A plea of guilty is a confession of guilt of the crime charged. It is in effect a conviction and the equivalent of a finding of guilty by a jury. State v. Battle, 170 Conn. 469, 473, 365 A.2d 1100 (1976). A guilty plea under the Alford doctrine is a judicial oxymoron in that the defendant does not admit guilt but acknowledges that the state's evidence against him is so strong that he is prepared to accept the entry of a guilty plea nevertheless. In North Carolina v. Alford, 400 U.S. 25, 37, 91 S.Ct. 160, 27 L.Ed.2d 162 (1970), the United States Supreme Court treated such guilty pleas as the functional equivalent of a plea of nolo contendere.
The sentences in the first case were imposed on June 10, 1983. At that time the charges in the second case, which were still pending against the defendant, had not resulted in a conviction. A conviction occurs as a result of a verdict or plea of guilty. State v. Marra, 174 Conn. 338, 345, 387 A.2d 550 (1978); Quintard v. Knoedler, 53 Conn. 485, 487, 2 A. 752 (1885). The defendant, when initially arraigned on the charges in the second case, entered a plea of not guilty. He did not change his plea to guilty until October 27, 1983, the day he was sentenced. The defendant has not challenged the propriety of the sentences imposed in the first case in any respect. His claim that the June, 1983 sentences for robbery and theft also covered the pistol charge is unsupported by the record, and, more importantly, the court would have lacked jurisdiction to impose any sentence on this charge in the absence of a conviction. The most that the defendant could claim is that in June, 1983, the court in imposing sentence in the first case impermissibly considered undisposed charges against him, a claim which the defendant has not chosen to assert in the first case either at the trial or in this court on appeal. While a double jeopardy claim may be grounded on an assertion of autrefois convict, absent a conviction such claim founders.
with whom SANTANIELLO, J., joins, concurring.
I agree with parts I, II, IV and V of the majority opinion, and concur with the result in part III dealing with the admissibility of the challenged expert testimony. In my view, it was error to admit that testimony, but the error was, in light of the other relevant evidence at trial, harmless.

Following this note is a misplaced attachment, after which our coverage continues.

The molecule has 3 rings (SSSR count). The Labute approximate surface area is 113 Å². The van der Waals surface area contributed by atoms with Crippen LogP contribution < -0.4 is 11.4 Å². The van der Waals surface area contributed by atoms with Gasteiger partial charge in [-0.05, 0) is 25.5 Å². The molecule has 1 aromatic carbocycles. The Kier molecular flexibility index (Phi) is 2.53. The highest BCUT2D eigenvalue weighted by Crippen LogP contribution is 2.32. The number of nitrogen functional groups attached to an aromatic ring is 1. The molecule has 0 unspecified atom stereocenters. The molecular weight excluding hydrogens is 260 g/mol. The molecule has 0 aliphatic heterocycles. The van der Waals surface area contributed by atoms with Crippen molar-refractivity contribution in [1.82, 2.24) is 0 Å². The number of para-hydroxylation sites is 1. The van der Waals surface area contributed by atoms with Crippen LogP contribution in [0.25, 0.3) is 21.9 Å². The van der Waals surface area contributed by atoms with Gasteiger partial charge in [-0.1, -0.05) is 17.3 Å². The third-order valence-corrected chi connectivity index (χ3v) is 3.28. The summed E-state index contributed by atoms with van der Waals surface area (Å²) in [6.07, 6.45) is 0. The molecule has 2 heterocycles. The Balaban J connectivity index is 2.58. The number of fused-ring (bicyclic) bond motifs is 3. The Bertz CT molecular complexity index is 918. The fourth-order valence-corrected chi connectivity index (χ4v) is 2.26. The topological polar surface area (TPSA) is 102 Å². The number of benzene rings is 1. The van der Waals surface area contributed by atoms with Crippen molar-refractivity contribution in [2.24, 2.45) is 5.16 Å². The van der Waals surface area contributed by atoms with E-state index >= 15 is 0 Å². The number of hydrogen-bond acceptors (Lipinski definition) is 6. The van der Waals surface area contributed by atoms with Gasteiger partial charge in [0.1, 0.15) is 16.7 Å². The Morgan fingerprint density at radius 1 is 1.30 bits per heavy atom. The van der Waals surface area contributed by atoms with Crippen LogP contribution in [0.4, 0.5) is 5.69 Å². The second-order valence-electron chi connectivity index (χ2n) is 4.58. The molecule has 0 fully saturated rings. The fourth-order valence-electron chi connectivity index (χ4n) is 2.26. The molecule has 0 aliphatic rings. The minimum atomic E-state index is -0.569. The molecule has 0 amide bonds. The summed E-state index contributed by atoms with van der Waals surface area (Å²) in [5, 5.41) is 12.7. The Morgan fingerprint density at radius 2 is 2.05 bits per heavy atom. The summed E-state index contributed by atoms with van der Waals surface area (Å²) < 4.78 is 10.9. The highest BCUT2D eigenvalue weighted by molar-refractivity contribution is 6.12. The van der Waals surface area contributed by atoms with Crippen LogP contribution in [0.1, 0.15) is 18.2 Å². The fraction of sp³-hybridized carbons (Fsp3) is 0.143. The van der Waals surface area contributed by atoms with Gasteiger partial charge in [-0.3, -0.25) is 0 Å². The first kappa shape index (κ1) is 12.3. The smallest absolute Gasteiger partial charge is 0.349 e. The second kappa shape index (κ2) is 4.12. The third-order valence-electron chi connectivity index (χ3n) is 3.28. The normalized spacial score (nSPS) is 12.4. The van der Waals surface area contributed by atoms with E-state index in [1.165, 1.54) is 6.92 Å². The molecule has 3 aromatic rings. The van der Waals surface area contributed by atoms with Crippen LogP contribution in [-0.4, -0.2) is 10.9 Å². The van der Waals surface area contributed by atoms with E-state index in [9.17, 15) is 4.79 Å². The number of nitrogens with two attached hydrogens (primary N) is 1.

My disagreement with the majority stems from my disagreement about the nature of the issue before us. I agree with the majority that the sketch artist was an expert witness, and that he was qualified to offer expert testimony about the genesis of the sketch that he had created. In the course of explaining how his sketch represented what he had been told by the victim, the artist was qualified to explain his focus on certain facial features and spatial relations. He could properly have focused the jury's attention on such characteristics to aid the jury in weighing of the usefulness of the sketch on the issue of the defendant's identity. I have been able to find no authority, however, for the proposition that expertise in the creation of a sketch authorizes testimony whose subject is a comparison between the sketch and the defendant himself, in person or in a photograph.
The importance of precise delineation of the issue is highlighted by the majority's reliance on United States v. Brown, 511 F.2d 920 (2d Cir. 1975). In Brown, the expertise of the witness lay not merely in creating photographs but rather in "comparing surveillance bank robbery photographs with known photographs of persons sought to be identified." Id., 924. Brown is further distinguishable because the expert there was comparing pictorial representations whose accuracy was unquestioned. Since the challenged testimony in this case dealt with a subject outside the artist's designated field of expertise and involved a sketch whose accuracy was an issue for the trier of fact to determine, the testimony should have been excluded because of its capacity to mislead the jury into an erroneous identification.
The conclusion that the testimony was inadmissible does not, however, end the inquiry. It is familiar ground that evidentiary errors that are harmless do not require the order of a new trial. In this case, there was other credible and properly admissible evidence to identify the defendant as the person who had committed the crimes with which he was charged. The expert evidence was therefore cumulative and its erroneous admission harmless.
For these reasons, I concur in the judgment.